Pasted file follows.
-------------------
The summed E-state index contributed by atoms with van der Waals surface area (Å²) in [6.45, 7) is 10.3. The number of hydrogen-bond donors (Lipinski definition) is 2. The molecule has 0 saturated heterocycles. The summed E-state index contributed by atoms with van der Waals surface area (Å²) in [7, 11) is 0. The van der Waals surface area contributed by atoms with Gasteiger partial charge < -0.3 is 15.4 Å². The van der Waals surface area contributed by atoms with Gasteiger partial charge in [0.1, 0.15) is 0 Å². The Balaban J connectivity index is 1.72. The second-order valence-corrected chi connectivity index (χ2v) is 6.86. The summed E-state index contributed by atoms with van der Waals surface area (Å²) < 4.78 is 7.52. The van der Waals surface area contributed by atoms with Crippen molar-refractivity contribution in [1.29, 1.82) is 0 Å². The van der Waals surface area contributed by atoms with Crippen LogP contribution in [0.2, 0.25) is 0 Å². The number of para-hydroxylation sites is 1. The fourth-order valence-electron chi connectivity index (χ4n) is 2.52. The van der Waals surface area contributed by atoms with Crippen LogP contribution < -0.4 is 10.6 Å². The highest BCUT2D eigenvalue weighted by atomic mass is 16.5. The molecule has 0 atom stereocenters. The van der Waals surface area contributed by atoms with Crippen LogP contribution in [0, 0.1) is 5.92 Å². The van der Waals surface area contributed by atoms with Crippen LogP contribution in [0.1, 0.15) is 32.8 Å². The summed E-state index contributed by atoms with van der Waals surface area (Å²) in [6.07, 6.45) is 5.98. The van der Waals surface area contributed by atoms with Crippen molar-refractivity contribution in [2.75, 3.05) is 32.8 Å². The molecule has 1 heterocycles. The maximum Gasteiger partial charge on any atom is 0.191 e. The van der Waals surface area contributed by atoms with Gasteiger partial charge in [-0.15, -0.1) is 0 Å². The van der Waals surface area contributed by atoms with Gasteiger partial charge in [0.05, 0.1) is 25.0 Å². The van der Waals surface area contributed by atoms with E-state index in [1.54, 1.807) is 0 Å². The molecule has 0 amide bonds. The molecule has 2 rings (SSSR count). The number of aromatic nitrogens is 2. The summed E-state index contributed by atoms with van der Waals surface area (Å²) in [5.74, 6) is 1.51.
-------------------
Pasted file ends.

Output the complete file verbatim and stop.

The summed E-state index contributed by atoms with van der Waals surface area (Å²) in [6.45, 7) is 10.3. The number of hydrogen-bond donors (Lipinski definition) is 2. The molecule has 0 saturated heterocycles. The summed E-state index contributed by atoms with van der Waals surface area (Å²) in [7, 11) is 0. The van der Waals surface area contributed by atoms with Gasteiger partial charge < -0.3 is 15.4 Å². The van der Waals surface area contributed by atoms with Gasteiger partial charge in [0.1, 0.15) is 0 Å². The Balaban J connectivity index is 1.72. The second-order valence-corrected chi connectivity index (χ2v) is 6.86. The summed E-state index contributed by atoms with van der Waals surface area (Å²) < 4.78 is 7.52. The van der Waals surface area contributed by atoms with Crippen molar-refractivity contribution in [1.29, 1.82) is 0 Å². The van der Waals surface area contributed by atoms with Crippen LogP contribution in [0.2, 0.25) is 0 Å². The number of para-hydroxylation sites is 1. The fourth-order valence-electron chi connectivity index (χ4n) is 2.52. The van der Waals surface area contributed by atoms with Crippen LogP contribution < -0.4 is 10.6 Å². The highest BCUT2D eigenvalue weighted by atomic mass is 16.5. The molecule has 0 atom stereocenters. The van der Waals surface area contributed by atoms with Crippen LogP contribution in [0, 0.1) is 5.92 Å². The van der Waals surface area contributed by atoms with Crippen LogP contribution in [0.1, 0.15) is 32.8 Å². The summed E-state index contributed by atoms with van der Waals surface area (Å²) in [6.07, 6.45) is 5.98. The van der Waals surface area contributed by atoms with Crippen molar-refractivity contribution in [2.75, 3.05) is 32.8 Å². The molecule has 1 heterocycles. The maximum Gasteiger partial charge on any atom is 0.191 e. The van der Waals surface area contributed by atoms with Gasteiger partial charge in [-0.15, -0.1) is 0 Å². The van der Waals surface area contributed by atoms with Gasteiger partial charge in [0.05, 0.1) is 25.0 Å². The van der Waals surface area contributed by atoms with E-state index in [1.54, 1.807) is 0 Å². The molecule has 0 amide bonds. The molecule has 2 rings (SSSR count). The number of aromatic nitrogens is 2. The summed E-state index contributed by atoms with van der Waals surface area (Å²) in [5.74, 6) is 1.51.